A Bankrupt Country

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mrs bouquet

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A Bankrupt Country
« on: July 01, 2020, 20:36 »
A friend and I were talking about NS&I, who claim that ones savings will always be safe.  But then we wondered what would happen if the Country ever goes Bankrupt.    Apparently her husband said, we'll just borrow some.
She and I think that's what causes bankruptcy in the first place,  and who would we borrow money from ?

Please may I say, I do not intend this as a political question of any kind.   We are not allowed to do that  !!!!!
So without the politics, what would happen  ?     Mrs Bouquet
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Plot 1 Problems

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Re: A Bankrupt Country
« Reply #1 on: July 01, 2020, 22:11 »
Simplest explanation, a country cannot become bankrupt. There are numerous economic tools available to create and inject money into an economy. It's more complicated than that, and morally and politically debateable, but well beyond the scope of a reply on a gardening forum ;)

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grinling

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Re: A Bankrupt Country
« Reply #2 on: July 01, 2020, 22:38 »
Problems arise when you cannnot pay the interest on the money you borrow

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Plot 1 Problems

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Re: A Bankrupt Country
« Reply #3 on: July 01, 2020, 22:45 »
Problems arise when you cannnot pay the interest on the money you borrow
The USA economy has shown for decades that isn't an issue at international level.

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johnjsdb

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Re: A Bankrupt Country
« Reply #4 on: July 01, 2020, 23:27 »
Rely on an allotment


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John

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Re: A Bankrupt Country
« Reply #6 on: July 04, 2020, 00:36 »
You might recall Iceland?

Anyway - the international markets have such faith in the UK that they basically store their money here even though the interest they get is so low they effectively pay for the privilege. The enormous debts that the government is taking on aren't actually as bad as they seem because the interest rates we're paying on the money are so low. Think of a mortgage rate of a tenth of one percent! Suddenly you can afford to pay a loan 50 times larger than at a rate of 5% from the same income.
I believe part of the reason the world financial markets trust us is WW2. We repaid all our loans despite being basically bust by 1945. The last payments to the USA & Canada were made in 2006!


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Subversive_plot

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Re: A Bankrupt Country
« Reply #7 on: July 07, 2020, 01:40 »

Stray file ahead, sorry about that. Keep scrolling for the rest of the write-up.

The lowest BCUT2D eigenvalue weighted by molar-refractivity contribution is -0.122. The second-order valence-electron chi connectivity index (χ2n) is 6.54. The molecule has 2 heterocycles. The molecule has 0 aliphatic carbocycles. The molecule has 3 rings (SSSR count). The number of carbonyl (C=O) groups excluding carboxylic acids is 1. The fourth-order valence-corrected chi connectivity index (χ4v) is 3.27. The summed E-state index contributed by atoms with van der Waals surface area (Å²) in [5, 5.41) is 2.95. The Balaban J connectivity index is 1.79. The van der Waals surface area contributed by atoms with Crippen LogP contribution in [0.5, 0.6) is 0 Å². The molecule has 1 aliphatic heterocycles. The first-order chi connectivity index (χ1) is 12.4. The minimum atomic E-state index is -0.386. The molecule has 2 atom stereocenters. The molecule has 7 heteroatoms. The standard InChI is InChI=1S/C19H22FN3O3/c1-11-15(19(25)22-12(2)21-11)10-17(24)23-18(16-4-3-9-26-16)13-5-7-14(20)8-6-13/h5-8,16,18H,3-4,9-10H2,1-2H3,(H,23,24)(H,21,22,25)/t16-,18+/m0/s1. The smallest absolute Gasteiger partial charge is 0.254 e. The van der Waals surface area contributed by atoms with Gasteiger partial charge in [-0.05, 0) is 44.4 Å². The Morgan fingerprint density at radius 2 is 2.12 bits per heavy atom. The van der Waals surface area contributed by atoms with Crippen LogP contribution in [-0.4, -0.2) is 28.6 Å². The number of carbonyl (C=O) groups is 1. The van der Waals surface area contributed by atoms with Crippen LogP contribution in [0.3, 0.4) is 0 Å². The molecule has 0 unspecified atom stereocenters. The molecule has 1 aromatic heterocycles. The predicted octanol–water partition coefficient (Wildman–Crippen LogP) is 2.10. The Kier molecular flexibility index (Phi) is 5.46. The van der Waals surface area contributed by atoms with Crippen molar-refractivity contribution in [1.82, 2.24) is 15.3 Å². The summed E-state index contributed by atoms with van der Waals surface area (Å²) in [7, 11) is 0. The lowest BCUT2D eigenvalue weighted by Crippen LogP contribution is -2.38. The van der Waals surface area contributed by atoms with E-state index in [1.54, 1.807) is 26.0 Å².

Problems arise when you cannnot pay the interest on the money you borrow
The USA economy has shown for decades that isn't an issue at international level.
Speaking from this side of the pond, I can't condone the debt we are leaving our children.  Even my generation receives so little benefit from taxes paid, in part due to the debt being serviced.  The wife and I are are trying to leave our kids with savings and no debt by encouraging good habits, frugality, and letting them learn from mistakes we made along the way.
I know we are in a global economy because my favorite gardening hat, purchased in the United States, was made in China by a Swiss company and has a label in Spanish.  (They all deserve their piece of the pie, wouldn't you agree? We are all in this world together.)

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Plot 1 Problems

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Re: A Bankrupt Country
« Reply #8 on: July 07, 2020, 09:09 »
Problems arise when you cannnot pay the interest on the money you borrow
The USA economy has shown for decades that isn't an issue at international level.
Speaking from this side of the pond, I can't condone the debt we are leaving our children.  Even my generation receives so little benefit from taxes paid, in part due to the debt being serviced.  The wife and I are are trying to leave our kids with savings and no debt by encouraging good habits, frugality, and letting them learn from mistakes we made along the way.

I completely agree with all you say, I was just illustrating how many major economies run in deficit.

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John

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Re: A Bankrupt Country
« Reply #9 on: July 07, 2020, 09:11 »
Speaking from this side of the pond, I can't condone the debt we are leaving our children.  Even my generation receives so little benefit from taxes paid, in part due to the debt being serviced.  The wife and I are are trying to leave our kids with savings and no debt by encouraging good habits, frugality, and letting them learn from mistakes we made along the way.
It's the servicing of the debt that's critical as far as I can see with national debts. Currently money is very cheap so a bit like getting a loan at 0.1% to pay off the loan we took out at 5% some years ago.
I do wonder what would happen if they put a virus in the computers and all the debts vanished overnight. :)
Having said that, in a way it did happen to me many years ago. I owed money on a credit card which was due for renewal. They lost me off their system - no new card arrived, no statements or bills. Result!


 

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